Jeremy Corbyn says he is “not happy” with UK police or security services operating a “shoot-to-kill” policy in the event of a terror attack.
The Labour leader told the BBC such an approach could “often be counter-productive”.
He also declined to answer what he called the “hypothetical question” of whether he would ever back military intervention against extremists.
“I'm not saying I would or I wouldn't,” he said.
Mr Corbyn stressed the need for a political resolution to be found in Syria and repeated his criticism of previous Western interventions in the Middle East, saying they had “unleashed forces” and boosted extremists.
He also criticised cuts to police budgets.
The so-called Islamic State group has said it carried out multiple attacks in Paris in which 129 people died.
Mr Corbyn was asked by BBC political editor Laura Kuenssberg whether he would be happy to order police or the military to shoot to kill if there was a similar attack on Britain's streets.
Mr Corbyn said: “I'm not happy with the shoot-to-kill policy in general – I think that is quite dangerous and I think can often can be counterproductive.
“I think you have to have security that prevents people firing off weapons where you can, there are various degrees for doing things as we know.
“But the idea you end up with a war on the streets is not a good thing.”
Analysis by Dominic Casciani, BBC home affairs correspondent
The UK's police forces do not have a blanket “shoot-to-kill” policy – but at the same time, police can be legally justified in shooting even if the attacker ends up dead.
It all comes down to the law on self-defence. The only person who is legally responsible for pulling the trigger is the police officer holding the gun.
That officer must be able to justify under the law that their action amounted to reasonable force to protect themselves or others.
That means no chief constable, let alone a minister, would be ever able to tell an armed officer how to respond to the specific scene before them.
So if the officer could show the only way to stop a bomber was to shoot them in the head, then he or she would be legally entitled to do so.
But Mr Corbyn came under attack at a meeting of the Parliamentary Labour Party, with Labour MP John Mann saying his niece had found herself trapped in a Paris toilet for three hours “thinking she was going to be murdered”.
He asked Mr Corbyn if “he was saying terrorists with Kalashnikovs should not be shot by security forces in such situations”.
And Keith Vaz, the chairman of the home affairs committee, said the shoot-to-kill policy was right and the special services do need that power in extreme circumstances.
“We live in dark and dangerous times and the shoot-to-kill policy is specifically, aimed at terrorists in a hostage situation, is the right policy given the emergency situation that members of the special services will find themself in,” he said.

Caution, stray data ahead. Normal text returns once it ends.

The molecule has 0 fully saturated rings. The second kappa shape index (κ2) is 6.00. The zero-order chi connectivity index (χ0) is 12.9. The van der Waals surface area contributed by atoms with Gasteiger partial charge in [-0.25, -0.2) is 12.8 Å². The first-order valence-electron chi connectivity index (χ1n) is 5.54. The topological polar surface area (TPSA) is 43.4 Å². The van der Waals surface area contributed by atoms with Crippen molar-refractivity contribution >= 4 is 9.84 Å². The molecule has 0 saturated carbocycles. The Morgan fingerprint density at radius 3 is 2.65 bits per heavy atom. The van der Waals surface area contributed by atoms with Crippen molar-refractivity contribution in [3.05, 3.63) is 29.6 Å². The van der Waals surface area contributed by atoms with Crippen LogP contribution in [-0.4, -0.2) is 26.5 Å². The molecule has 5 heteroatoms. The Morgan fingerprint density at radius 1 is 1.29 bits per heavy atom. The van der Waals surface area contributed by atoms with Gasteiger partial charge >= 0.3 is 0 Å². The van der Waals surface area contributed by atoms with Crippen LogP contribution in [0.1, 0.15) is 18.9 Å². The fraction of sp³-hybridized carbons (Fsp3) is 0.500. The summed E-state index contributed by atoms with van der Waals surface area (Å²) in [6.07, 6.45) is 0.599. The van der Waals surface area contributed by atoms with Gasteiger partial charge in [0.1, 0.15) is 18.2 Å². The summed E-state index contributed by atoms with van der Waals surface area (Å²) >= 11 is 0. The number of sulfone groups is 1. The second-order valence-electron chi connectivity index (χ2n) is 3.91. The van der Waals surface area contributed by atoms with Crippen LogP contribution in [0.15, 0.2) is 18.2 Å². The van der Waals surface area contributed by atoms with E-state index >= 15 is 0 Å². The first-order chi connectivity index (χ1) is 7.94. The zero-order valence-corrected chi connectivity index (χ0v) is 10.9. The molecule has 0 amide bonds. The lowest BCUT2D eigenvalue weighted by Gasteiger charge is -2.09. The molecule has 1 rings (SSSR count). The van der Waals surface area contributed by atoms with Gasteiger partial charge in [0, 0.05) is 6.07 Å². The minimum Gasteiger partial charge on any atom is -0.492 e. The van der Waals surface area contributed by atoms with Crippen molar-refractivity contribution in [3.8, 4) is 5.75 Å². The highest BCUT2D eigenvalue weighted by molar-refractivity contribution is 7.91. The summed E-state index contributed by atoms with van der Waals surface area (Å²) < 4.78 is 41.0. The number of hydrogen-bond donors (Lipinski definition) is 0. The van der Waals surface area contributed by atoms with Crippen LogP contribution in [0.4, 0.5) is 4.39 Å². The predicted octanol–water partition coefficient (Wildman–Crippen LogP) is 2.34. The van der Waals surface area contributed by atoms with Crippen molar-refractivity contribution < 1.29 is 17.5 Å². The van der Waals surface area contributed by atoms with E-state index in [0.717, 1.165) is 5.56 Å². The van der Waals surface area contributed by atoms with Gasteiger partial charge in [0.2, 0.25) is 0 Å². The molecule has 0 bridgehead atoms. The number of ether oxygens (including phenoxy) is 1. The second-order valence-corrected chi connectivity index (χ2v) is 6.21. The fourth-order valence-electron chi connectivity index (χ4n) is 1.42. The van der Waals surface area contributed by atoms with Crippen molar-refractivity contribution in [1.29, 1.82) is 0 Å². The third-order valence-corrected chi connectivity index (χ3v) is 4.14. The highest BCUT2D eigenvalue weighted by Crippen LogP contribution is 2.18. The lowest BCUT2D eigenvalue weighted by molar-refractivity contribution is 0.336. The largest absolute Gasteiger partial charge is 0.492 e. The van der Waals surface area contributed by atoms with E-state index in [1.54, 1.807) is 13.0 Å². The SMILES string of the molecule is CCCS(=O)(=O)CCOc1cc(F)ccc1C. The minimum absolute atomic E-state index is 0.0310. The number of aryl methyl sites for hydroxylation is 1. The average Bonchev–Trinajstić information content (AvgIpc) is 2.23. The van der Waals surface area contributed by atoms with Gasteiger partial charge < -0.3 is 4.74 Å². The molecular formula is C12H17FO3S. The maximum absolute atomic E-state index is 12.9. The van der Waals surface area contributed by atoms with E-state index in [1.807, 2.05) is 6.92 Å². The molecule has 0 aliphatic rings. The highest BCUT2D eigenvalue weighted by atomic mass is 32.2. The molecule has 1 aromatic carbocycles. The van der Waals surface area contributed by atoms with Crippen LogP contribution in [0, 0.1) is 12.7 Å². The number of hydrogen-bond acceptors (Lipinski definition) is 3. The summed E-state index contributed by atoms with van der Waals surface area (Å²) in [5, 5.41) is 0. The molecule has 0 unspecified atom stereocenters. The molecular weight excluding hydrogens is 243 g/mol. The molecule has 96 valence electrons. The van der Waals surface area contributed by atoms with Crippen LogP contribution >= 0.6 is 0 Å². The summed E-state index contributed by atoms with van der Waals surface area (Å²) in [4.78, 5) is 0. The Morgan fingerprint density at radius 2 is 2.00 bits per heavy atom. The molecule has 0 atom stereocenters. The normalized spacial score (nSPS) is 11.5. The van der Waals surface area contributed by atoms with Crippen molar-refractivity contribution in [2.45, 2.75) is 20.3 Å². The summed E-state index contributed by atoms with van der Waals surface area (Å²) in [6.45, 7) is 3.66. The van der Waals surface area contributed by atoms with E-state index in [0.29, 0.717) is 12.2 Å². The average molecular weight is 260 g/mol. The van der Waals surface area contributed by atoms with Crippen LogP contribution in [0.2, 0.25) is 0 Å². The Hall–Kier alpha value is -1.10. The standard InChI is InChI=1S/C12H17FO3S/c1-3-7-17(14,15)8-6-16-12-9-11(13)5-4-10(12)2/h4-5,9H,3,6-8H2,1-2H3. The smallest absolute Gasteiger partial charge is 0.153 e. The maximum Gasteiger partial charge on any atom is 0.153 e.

“It is the right thing to do in those circumstances and we have given that power to those responsible to make that decision.”
Asked about the prime minister's own opinion of the shoot-to-kill policy, David Cameron's official spokesman said such matters were ultimately “an operational decision for police on the ground”.
He said there was a “clear legal framework” and that the police “have extensive training”.
Mr Cameron wants to secure Commons backing for UK air strikes in Syria, but has said he will not call a vote until he is confident of winning it.
In the interview, Mr Corbyn said he would support “security measures” and warned of the need for any military action to comply with the law.
He said the question of whether he would ever back intervention against Islamist extremists was hypothetical, adding: “At the present time, the issue of the bombing of Syria does not seem to me to be the right way forward on this and so I don't support it at this stage.”
Earlier, Mr Corbyn said renewed air strikes by French forces targeting Islamic State militants would “probably not” make a difference and condemned the “appalling” attack on the “vibrant” city of Paris.
Meanwhile, Mr Cameron said he needed to “convince more people” of the need to extend the UK's air strikes against IS into Syria.
MPs voted against military intervention in Syria in 2013 when the target was President Bashar al-Assad's government.
Speaking on BBC Radio 4's Today programme, Mr Cameron said he would not hold a vote until he knew he had the support of Parliament, saying a government defeat would be “damaging” for Britain's “reputation in the world”.